In the 1970s, I fell in love with Arabic dance and music. Ever since then, I have dedicated my time and talent to studying, performing, and teaching Raqs Sharqi and Egyptian style folklore dance. I am internationally known for my Saidi style cane dance and expert cymbal playing as well as my ability to “get along,” speaking Arabic. Over the last 30+ years, I’ve performed and taught belly dance, Egyptian folkloric dance, finger cymbals, raqs sharqi, and essential Arabic words and phrases for dancers in classes and workshops in the San Francisco Bay Area and northern California. I currently play finger cymbals on a regular basis in a local Arabic music ensemble.
Over the years, I have studied with many of the best dance artists, both Arab and American, in the USA and in Cairo, Egypt, making frequent trips to Egypt to study with Mdm. Raqia Hassan and other Egyptian dance masters and to spend most of my free time with the Egyptian people.
In 2006, I was thrilled when Mdm. Raqia Hassan invited me to join the staff of the prestigious Ahlan Wa Sahlan festival in Cairo, Egypt. Almost every summer since then, I have taught finger cymbals with dance at this glorious festival.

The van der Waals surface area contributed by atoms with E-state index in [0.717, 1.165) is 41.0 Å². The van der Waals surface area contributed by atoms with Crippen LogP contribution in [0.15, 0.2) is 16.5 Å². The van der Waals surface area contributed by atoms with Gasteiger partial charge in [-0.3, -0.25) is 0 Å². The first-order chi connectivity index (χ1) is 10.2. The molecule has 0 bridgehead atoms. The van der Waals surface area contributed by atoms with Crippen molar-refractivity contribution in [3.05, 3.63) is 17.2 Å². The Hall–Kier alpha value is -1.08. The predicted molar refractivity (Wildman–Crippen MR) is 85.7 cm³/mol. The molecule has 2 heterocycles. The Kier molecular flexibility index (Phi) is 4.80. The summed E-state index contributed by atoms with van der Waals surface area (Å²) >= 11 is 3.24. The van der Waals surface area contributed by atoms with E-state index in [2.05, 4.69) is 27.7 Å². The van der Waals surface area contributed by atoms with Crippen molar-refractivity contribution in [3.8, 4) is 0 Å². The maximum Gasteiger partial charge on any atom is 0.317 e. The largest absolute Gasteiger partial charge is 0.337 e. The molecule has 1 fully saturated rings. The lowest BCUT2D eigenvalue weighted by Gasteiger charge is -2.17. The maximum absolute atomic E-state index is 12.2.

Also in Cairo, along with the fabulous Lebanese singer Khalil Abboud, I co-produced Golden Days Enchanting Nights, a CD of Arabic music for dancing and listening, featuring Khalil’s sensational voice and some of the best composers and musicians to be found in Egypt.
In 2009, recognizing how important it is for dancers to know the lyrics of songs they use for dancing, I released a DVD called Habibi You Are My… WHAT?! Leyla Lanty’s Essential Arabic for Dancers Volume 1, a recording of my workshop in which I teach Arabic words and phrases useful to dancers when performing to Arabic music.
For a glimpse into daily life in Cairo, I’ve included a page based on my private diary of one of my month-long stays there in 2011. In it, you’ll find a description of day-to-day life, my experiences attending and teaching at the Ahlan Wa Sahlan Festival, and a look at how life in the capitol compared to life before the revolution that had taken place nearly five months earlier.